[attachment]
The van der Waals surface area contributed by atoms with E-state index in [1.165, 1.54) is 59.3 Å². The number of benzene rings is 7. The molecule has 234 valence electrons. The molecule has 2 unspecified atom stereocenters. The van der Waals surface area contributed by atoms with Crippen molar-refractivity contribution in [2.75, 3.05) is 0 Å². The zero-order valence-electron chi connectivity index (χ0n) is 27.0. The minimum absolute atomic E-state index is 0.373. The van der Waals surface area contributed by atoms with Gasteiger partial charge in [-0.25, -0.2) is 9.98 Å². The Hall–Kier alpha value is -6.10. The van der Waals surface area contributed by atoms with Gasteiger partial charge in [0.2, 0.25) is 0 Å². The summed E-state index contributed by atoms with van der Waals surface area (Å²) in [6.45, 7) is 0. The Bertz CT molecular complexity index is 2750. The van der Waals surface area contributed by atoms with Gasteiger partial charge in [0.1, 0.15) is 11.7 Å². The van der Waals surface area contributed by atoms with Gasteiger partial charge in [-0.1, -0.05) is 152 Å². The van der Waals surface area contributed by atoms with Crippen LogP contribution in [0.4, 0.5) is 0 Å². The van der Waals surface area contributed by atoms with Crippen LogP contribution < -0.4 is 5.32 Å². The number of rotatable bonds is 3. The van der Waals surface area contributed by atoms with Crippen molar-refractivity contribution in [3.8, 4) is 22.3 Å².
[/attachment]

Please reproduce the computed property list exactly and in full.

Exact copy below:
The van der Waals surface area contributed by atoms with E-state index in [1.165, 1.54) is 59.3 Å². The number of benzene rings is 7. The molecule has 234 valence electrons. The molecule has 2 unspecified atom stereocenters. The van der Waals surface area contributed by atoms with Crippen molar-refractivity contribution in [2.75, 3.05) is 0 Å². The zero-order valence-electron chi connectivity index (χ0n) is 27.0. The minimum absolute atomic E-state index is 0.373. The van der Waals surface area contributed by atoms with Gasteiger partial charge in [-0.25, -0.2) is 9.98 Å². The Hall–Kier alpha value is -6.10. The van der Waals surface area contributed by atoms with Gasteiger partial charge in [0.2, 0.25) is 0 Å². The summed E-state index contributed by atoms with van der Waals surface area (Å²) in [6.45, 7) is 0. The Bertz CT molecular complexity index is 2750. The van der Waals surface area contributed by atoms with Gasteiger partial charge in [0.1, 0.15) is 11.7 Å². The van der Waals surface area contributed by atoms with Gasteiger partial charge in [-0.1, -0.05) is 152 Å². The van der Waals surface area contributed by atoms with Crippen LogP contribution in [0.4, 0.5) is 0 Å². The van der Waals surface area contributed by atoms with Crippen LogP contribution < -0.4 is 5.32 Å². The number of rotatable bonds is 3. The van der Waals surface area contributed by atoms with Crippen molar-refractivity contribution in [3.8, 4) is 22.3 Å².